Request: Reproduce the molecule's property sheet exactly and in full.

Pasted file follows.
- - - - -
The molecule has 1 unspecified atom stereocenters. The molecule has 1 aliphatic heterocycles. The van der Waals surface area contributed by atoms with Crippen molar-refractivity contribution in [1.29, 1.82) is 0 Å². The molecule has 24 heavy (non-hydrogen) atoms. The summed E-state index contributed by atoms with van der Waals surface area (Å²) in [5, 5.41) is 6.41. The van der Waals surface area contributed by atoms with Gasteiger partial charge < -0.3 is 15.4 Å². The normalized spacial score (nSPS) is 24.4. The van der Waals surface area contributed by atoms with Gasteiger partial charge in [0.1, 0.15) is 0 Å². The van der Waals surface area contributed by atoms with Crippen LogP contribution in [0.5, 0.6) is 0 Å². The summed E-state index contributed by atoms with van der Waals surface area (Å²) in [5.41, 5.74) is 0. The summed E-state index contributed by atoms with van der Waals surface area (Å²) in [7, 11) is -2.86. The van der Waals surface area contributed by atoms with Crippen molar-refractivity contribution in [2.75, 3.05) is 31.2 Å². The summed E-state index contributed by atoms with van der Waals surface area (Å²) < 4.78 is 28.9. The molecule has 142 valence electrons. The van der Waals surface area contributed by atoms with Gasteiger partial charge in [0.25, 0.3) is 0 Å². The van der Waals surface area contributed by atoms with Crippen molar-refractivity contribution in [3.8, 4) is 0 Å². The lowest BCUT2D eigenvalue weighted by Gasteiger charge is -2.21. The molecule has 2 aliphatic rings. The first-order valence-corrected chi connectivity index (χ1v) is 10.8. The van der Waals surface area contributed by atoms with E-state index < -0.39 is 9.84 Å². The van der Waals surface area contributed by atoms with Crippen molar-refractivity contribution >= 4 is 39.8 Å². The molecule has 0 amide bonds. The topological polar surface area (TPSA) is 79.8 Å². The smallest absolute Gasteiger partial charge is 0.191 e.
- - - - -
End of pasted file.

The molecule has 1 unspecified atom stereocenters. The molecule has 1 aliphatic heterocycles. The van der Waals surface area contributed by atoms with Crippen molar-refractivity contribution in [1.29, 1.82) is 0 Å². The molecule has 24 heavy (non-hydrogen) atoms. The summed E-state index contributed by atoms with van der Waals surface area (Å²) in [5, 5.41) is 6.41. The van der Waals surface area contributed by atoms with Gasteiger partial charge < -0.3 is 15.4 Å². The normalized spacial score (nSPS) is 24.4. The van der Waals surface area contributed by atoms with Gasteiger partial charge in [0.1, 0.15) is 0 Å². The van der Waals surface area contributed by atoms with Crippen LogP contribution in [0.5, 0.6) is 0 Å². The summed E-state index contributed by atoms with van der Waals surface area (Å²) in [5.41, 5.74) is 0. The summed E-state index contributed by atoms with van der Waals surface area (Å²) in [7, 11) is -2.86. The van der Waals surface area contributed by atoms with Crippen molar-refractivity contribution in [2.75, 3.05) is 31.2 Å². The summed E-state index contributed by atoms with van der Waals surface area (Å²) < 4.78 is 28.9. The molecule has 142 valence electrons. The van der Waals surface area contributed by atoms with Gasteiger partial charge in [0.25, 0.3) is 0 Å². The van der Waals surface area contributed by atoms with Crippen molar-refractivity contribution in [3.8, 4) is 0 Å². The lowest BCUT2D eigenvalue weighted by Gasteiger charge is -2.21. The molecule has 2 aliphatic rings. The first-order valence-corrected chi connectivity index (χ1v) is 10.8. The van der Waals surface area contributed by atoms with E-state index < -0.39 is 9.84 Å². The van der Waals surface area contributed by atoms with Crippen molar-refractivity contribution >= 4 is 39.8 Å². The molecule has 0 amide bonds. The topological polar surface area (TPSA) is 79.8 Å². The smallest absolute Gasteiger partial charge is 0.191 e.